Mata Proves A Point As Chelsea Battle To Derby Draw At Spurs

Posted by Mark Worrall

In a game of two tempestuous halves and one referee, John Terry's second-half headed goal cancelled out Gylfi Sigurdsson's well-crafted earlier strike for Tottenham in a game the home side initially dominated but which ended with a 1-1 draw.

Much of the build-up to Saturday's game between Spurs and Chelsea had focused on the stand-offish relationship that allegedly now exists between respective managers Andre Villas-Boas and Jose Mourinho. But they were like a couple of pussycats compared with their tempestuous charges, who went toe-to-toe and shoulder-to-shoulder in this fractious and pulsating London derby, in which referee Mike Dean dished out yellow cards like confetti and sent off Fernando Torres for no apparent reason when the Blues looked as if they might steal all three points.

The biggest surprise about Jose Mourinho's starting XI was the curious fact it was almost identical to the lineup fielded by Roberto Di Matteo in last October's corresponding fixture. On that occasion Gary Cahill played instead of John Terry, who was out injured, and Juan Mata, who was then a permanent fixture in the Chelsea team, featured, with Frank Lampard having to make do with a place on the same bench where Mata found himself at the start of this game. The Blues won that match 4-2.

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Privately, Mourinho maybe opted to go with those players who know this derby fixture well. Publicly he would point to the Spurs game falling between the recent League Cup tie with Swindon Town and this coming Tuesday's Champions League match in Bucharest. Wherever the truth may lie, new signings Andre Schurrle and Samuel Eto'o found themselves amongst the substitutes, whose number somewhat predictably did not include £32 million man Willian, whom Mourinho had controversially persuaded to join Chelsea despite the Brazilian having looked set to become a Spurs player.

Right from the off, Spurs took the game to Chelsea with impressive Danish international Christian Eriksen linking up well with Icelandic midfielder Gylfi Sigurdsson and Spanish striker Roberto Soldado; it was this cosmopolitan trio who combined to open the scoring for Spurs in the 19th minute. Skipping down the left, Eriksen split the Blues' defence with a through-ball that found Soldado. With a deft first touch, the Spaniard laid the ball off to Sigurdsson and the Icelander evaded the attentions of Terry to drill the ball past Petr Cech.

Chelsea might argue they should have had a free kick in the passage of play which preceded the move, with referee Dean failing to spot Kyle Naughton's foul on Fernando Torres, but this should not excuse the way Spurs parted the Blues' defence with ease.

The goal served to awaken Chelsea from the torpor they might have been feeling because of the early kickoff, Eden Hazard in particular proving a handful for the Spurs' defence and going closest to pulling the Blues level. The home side could have doubled their advantage just before the interval had a blistering Paulinho shot found the net instead of striking the post, but the score remained 1-0 and Blues manager Mourinho was already on his way to the dressing room when Dean blew for halftime.

It has never been a failing of Mourinho to recognise the need to make a change and implement it swiftly, and so it was at White Hart Lane: Juan Mata replacing Mikel for the start of the second half, a switch that met with the vociferous approval of Chelsea's travelling support. With Mata on the pitch, the Blues immediately looked a more potent proposition, Torres, as he had done against Swindon, looking lively and benefiting from the presence of his fellow Spaniard who had tucked into his favoured No. 10 slot with Oscar switching to a wide role.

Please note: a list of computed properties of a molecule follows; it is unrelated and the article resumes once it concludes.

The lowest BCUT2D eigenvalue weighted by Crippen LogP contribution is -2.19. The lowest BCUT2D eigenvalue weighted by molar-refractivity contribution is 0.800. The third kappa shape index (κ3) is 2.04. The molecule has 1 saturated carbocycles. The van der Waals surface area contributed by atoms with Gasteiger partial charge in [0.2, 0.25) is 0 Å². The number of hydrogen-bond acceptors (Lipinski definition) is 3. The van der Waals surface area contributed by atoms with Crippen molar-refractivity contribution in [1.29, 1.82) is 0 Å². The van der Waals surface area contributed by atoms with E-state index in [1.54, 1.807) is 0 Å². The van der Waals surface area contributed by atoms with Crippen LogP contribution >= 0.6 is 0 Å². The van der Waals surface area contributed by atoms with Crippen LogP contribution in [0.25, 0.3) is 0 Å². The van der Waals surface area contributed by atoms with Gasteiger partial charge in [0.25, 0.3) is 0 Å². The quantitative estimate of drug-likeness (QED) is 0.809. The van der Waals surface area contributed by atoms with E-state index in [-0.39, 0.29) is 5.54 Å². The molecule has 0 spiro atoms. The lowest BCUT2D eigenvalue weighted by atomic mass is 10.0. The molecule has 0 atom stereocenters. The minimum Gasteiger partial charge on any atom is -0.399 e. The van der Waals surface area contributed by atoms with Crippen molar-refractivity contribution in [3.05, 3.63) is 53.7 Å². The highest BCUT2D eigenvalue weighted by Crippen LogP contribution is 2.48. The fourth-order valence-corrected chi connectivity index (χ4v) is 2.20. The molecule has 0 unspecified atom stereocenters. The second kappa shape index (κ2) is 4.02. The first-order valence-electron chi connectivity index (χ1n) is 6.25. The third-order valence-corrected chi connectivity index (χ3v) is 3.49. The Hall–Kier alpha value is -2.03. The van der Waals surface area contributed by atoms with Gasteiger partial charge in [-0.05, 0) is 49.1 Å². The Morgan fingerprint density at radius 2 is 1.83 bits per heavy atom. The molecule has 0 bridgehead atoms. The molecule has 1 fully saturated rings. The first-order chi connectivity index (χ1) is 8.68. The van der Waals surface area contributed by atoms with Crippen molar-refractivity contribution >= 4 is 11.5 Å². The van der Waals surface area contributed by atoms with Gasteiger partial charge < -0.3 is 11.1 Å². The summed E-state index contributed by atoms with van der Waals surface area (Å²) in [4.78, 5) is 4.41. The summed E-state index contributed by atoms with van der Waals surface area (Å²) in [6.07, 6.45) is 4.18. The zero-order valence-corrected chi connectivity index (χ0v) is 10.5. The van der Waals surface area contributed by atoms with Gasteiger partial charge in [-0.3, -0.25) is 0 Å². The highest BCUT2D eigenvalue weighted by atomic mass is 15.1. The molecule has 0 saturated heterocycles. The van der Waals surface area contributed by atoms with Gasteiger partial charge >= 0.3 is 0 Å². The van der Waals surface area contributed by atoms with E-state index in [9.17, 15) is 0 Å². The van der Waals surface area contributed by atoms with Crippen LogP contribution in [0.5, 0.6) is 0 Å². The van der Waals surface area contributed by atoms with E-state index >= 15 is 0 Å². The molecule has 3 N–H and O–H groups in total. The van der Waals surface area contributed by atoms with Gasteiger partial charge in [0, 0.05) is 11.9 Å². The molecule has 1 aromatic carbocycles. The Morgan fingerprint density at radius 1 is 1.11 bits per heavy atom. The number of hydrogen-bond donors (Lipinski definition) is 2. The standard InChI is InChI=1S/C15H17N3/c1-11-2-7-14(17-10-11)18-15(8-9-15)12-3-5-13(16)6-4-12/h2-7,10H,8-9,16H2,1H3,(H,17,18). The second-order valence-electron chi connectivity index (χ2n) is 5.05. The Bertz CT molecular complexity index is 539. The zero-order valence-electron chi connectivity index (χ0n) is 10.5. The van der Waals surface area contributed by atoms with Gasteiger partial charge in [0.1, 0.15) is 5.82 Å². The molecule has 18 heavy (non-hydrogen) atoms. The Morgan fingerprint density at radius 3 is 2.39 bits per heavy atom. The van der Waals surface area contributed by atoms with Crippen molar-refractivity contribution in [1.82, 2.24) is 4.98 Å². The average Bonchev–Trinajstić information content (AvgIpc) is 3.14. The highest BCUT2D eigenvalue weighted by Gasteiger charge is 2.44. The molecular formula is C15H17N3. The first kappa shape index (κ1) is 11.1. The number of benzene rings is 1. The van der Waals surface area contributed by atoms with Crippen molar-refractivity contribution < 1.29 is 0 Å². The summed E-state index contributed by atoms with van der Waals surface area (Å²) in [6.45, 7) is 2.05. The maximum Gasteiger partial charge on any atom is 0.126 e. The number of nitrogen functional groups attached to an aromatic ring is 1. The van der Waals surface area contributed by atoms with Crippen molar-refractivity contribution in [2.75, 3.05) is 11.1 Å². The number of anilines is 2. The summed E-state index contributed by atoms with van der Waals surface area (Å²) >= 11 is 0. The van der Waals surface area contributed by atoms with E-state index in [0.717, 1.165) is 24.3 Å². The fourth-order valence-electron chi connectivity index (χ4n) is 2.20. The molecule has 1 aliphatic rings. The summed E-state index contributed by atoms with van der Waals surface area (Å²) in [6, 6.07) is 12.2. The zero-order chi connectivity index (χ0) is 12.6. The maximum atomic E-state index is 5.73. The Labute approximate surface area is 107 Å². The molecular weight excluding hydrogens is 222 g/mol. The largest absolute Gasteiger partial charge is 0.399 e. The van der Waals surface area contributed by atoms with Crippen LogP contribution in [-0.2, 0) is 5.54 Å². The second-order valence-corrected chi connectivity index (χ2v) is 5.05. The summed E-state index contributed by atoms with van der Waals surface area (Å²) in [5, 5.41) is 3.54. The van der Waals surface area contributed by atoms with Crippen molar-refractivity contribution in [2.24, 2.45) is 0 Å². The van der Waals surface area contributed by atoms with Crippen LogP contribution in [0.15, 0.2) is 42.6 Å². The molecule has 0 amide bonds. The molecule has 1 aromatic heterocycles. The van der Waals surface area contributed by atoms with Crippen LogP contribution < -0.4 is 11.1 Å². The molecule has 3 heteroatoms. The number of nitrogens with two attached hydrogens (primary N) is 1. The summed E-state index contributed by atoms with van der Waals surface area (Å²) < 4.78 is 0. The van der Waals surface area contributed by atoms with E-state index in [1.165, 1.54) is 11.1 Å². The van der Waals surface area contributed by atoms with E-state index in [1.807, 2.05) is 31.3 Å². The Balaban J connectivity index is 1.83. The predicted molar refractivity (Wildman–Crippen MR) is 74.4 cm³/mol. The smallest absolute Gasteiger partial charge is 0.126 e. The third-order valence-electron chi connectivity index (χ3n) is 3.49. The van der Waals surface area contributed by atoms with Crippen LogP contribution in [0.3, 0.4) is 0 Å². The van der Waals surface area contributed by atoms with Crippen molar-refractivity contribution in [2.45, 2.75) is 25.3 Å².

When it came, there was an inevitability that Chelsea's equaliser would be engineered by Mata. Taking a free kick conceded by Jan Vertonghen, Mata chipped the ball into the penalty area and found the head of Terry, who skimmed the ball past Hugo Lloris.

With Chelsea in the ascendancy, the game in which neither side had given any quarter descended into controversy in the 80th minute when Dean sent Blues striker Torres off for a second bookable offence following the Spaniard's muscular yet innocuous-looking midair clash for a 50-50 ball with Vertonghen.

Both men had been skirmishing with each other all afternoon, Torres having been booked earlier for squaring up to Vertonghen after the Belgian had tripped him, but the second yellow he received looked harsh and the decision changed the shape of the game with Chelsea now down to 10 men and Mourinho needing to shuffle the pack accordingly. Having already deployed Schurrle for Hazard, Mourinho sent on Cesar Azpilicueta for Oscar and the Blues shut up shop.

Neutrals will say that a draw was a fair result in what was a rumbustious London derby. Spurs fans will bemoan their side failing to further capitalise on the chances created in a first half they dominated. Blues supporters will argue that Torres should never have been sent off and wonder how the game might have turned out had Mata been on the pitch from the start. As for the two managers, both men will be happy to have avoided defeat.

Tactically, sorcerer Mourinho may have just shaded it over his former apprentice Villas-Boas with the effects of his in-play changes being more noticeable, but there wasn't much in it.

Excluding any possible cup meeting, their two sides will collide together again at Stamford Bridge next March. Villas-Boas will have further honed his new-look Tottenham, the question is will Mourinho still be fielding an old-look Chelsea? Whatever the answer, one thing's for certain, his players will be as committed to the London derby cause as ever, as Winston Churchill once famously said: "Never give in, never, never, never."

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